why does a balloon filled with helium float
Helium balloons are pulled by gravity, as are all objects with mass. The reason they don't fall is that there is another force acting on them, a buoyant force from air pressure that is equal to the weight of the air displaced by the balloon. The reason you don't float is that the weight of the air you displace is quite a bit less than your weight (a person is more dense than air). The reason a normal balloon doesn't float is that the weight of the air it displaces is just a little bit less than the weight of the balloon (because it is filled with air, but the rubber of the balloon itself is more dense than the air).
The analogy you want is to objects floating (or suspended) in water. Most rocks sink to the bottom, pulled by gravity, because the weight of the water they displace is less than their own weight. A bowling ball (ironically) is very close to the same density as water, so it will float suspended in mid-water, just like the helium balloon that has leaked a little bit.
On the left we have still air.
Imagine the volume of air inside the sphere has a weight W As the volume of air is not moving down due to gravity, its weight is balanced by the upwards force of the air surrounding it. U is this upwards force. (Upthrust) On the right, replace the same volume of air with helium. Helium is "lighter than air". That means less dense and less mass for the same volume. So its weight W is less than the weight of the same volume of air on the left.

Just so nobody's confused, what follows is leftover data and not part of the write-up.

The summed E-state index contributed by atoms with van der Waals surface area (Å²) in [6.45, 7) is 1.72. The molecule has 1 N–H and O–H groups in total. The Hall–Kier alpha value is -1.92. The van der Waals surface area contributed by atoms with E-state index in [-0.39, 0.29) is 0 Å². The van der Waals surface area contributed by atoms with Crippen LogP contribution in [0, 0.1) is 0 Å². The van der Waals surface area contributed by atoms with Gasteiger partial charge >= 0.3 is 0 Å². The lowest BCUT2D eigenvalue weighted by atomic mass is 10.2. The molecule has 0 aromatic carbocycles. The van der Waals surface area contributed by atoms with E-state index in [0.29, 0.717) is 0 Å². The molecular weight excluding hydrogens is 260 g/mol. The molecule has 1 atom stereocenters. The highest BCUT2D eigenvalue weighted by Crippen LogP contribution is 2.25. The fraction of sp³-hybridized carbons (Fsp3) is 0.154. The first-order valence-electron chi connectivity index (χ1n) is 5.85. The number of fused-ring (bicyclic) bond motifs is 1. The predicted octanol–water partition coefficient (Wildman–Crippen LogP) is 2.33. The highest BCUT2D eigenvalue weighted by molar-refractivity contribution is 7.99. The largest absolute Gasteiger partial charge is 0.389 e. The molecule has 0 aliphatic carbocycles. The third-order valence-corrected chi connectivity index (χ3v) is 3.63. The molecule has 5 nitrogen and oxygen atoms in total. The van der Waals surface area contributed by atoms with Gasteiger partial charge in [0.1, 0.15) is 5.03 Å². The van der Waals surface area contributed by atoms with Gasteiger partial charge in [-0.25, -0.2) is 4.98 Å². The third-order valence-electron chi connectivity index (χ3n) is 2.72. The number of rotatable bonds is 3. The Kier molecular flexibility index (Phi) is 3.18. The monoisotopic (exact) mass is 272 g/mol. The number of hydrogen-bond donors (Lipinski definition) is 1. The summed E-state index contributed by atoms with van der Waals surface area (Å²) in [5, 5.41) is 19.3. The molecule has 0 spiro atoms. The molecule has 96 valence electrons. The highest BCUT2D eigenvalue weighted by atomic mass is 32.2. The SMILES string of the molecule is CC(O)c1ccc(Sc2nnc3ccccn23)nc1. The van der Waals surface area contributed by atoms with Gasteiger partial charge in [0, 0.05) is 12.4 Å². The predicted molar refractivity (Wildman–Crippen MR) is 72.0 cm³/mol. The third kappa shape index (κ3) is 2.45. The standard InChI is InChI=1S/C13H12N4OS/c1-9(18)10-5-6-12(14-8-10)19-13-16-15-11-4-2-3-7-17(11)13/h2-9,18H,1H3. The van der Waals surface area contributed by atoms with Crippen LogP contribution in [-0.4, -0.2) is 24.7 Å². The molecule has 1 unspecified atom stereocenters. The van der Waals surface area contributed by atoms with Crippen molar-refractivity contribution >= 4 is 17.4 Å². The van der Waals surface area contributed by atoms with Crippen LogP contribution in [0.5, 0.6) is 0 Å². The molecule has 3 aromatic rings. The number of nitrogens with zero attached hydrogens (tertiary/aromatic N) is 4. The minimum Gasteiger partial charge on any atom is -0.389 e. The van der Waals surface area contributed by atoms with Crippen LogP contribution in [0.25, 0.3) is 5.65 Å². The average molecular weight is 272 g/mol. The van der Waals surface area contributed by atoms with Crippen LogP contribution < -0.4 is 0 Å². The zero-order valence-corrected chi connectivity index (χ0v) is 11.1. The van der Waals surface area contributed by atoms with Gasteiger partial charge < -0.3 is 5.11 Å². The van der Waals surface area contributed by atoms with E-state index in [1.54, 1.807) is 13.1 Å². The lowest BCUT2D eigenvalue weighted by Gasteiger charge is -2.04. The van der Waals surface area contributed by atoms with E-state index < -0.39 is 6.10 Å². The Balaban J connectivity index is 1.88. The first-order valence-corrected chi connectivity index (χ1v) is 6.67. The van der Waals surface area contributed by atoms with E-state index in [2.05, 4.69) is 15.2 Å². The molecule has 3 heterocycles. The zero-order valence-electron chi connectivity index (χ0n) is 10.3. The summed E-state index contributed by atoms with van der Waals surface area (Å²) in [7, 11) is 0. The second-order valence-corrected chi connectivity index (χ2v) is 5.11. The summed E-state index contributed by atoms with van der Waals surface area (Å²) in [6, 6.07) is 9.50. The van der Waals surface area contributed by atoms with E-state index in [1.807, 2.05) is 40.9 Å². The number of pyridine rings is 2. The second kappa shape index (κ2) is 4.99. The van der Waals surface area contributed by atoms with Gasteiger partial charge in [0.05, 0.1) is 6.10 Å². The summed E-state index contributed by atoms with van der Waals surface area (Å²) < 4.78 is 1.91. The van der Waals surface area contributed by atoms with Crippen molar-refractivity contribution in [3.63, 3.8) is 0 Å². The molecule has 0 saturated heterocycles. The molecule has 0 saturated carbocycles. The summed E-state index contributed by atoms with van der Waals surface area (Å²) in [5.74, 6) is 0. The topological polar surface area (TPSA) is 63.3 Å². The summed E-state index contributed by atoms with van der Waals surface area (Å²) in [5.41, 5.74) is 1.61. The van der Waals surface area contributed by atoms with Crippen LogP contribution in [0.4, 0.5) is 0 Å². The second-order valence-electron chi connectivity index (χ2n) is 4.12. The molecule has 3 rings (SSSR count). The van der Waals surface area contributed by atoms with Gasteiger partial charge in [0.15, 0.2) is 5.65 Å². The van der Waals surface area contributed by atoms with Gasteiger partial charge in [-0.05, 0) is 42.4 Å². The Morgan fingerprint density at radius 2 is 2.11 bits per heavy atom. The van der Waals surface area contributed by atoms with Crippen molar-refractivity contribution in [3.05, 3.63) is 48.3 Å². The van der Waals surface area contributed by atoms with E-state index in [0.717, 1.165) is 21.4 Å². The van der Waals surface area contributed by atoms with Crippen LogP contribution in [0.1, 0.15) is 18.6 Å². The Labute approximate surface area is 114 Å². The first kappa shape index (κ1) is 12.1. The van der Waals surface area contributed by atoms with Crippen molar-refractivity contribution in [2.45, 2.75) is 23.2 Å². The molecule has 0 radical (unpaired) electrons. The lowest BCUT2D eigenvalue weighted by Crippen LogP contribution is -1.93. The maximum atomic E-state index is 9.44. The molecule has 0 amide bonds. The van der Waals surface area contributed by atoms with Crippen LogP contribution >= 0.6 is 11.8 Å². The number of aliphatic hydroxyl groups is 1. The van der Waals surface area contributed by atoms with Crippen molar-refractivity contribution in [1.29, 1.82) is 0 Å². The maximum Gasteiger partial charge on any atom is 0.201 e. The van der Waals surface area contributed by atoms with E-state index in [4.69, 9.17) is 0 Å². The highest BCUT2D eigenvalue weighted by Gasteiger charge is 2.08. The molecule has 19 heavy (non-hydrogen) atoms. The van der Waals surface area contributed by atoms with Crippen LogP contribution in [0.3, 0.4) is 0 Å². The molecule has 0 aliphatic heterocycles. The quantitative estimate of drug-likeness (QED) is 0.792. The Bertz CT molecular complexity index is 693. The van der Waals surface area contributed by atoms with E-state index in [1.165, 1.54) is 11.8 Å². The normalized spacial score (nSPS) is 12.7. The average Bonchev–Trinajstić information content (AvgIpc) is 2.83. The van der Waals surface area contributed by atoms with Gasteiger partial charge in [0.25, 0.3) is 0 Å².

However, the surrounding air hasn't changed and is still pushing up with a force U. This means that the upward force is now greater than the downwards force so the helium rises. In this example the weight of the skin of the balloon has been ignored. In practice, the upthrust would have to overcome this too in order to make the balloon rise. If you want to go deeper into the mechanism of how the upthrust comes about, then as others have said, the bottom of the balloon is at a greater depth in the atmosphere than the top.
This means the pressure of the air at the bottom is slightly greater than that at the top. As pressure is force per unit area, it means there is a greater force acting upwards (per unit area) on the bottom of the balloon than acting downwards on the top. Hence a net upwards force. This upwards force is opposed by the weight of the balloon downwards. It's the relative sizes of these two forces which determines whether the balloon rises, falls or stays still.
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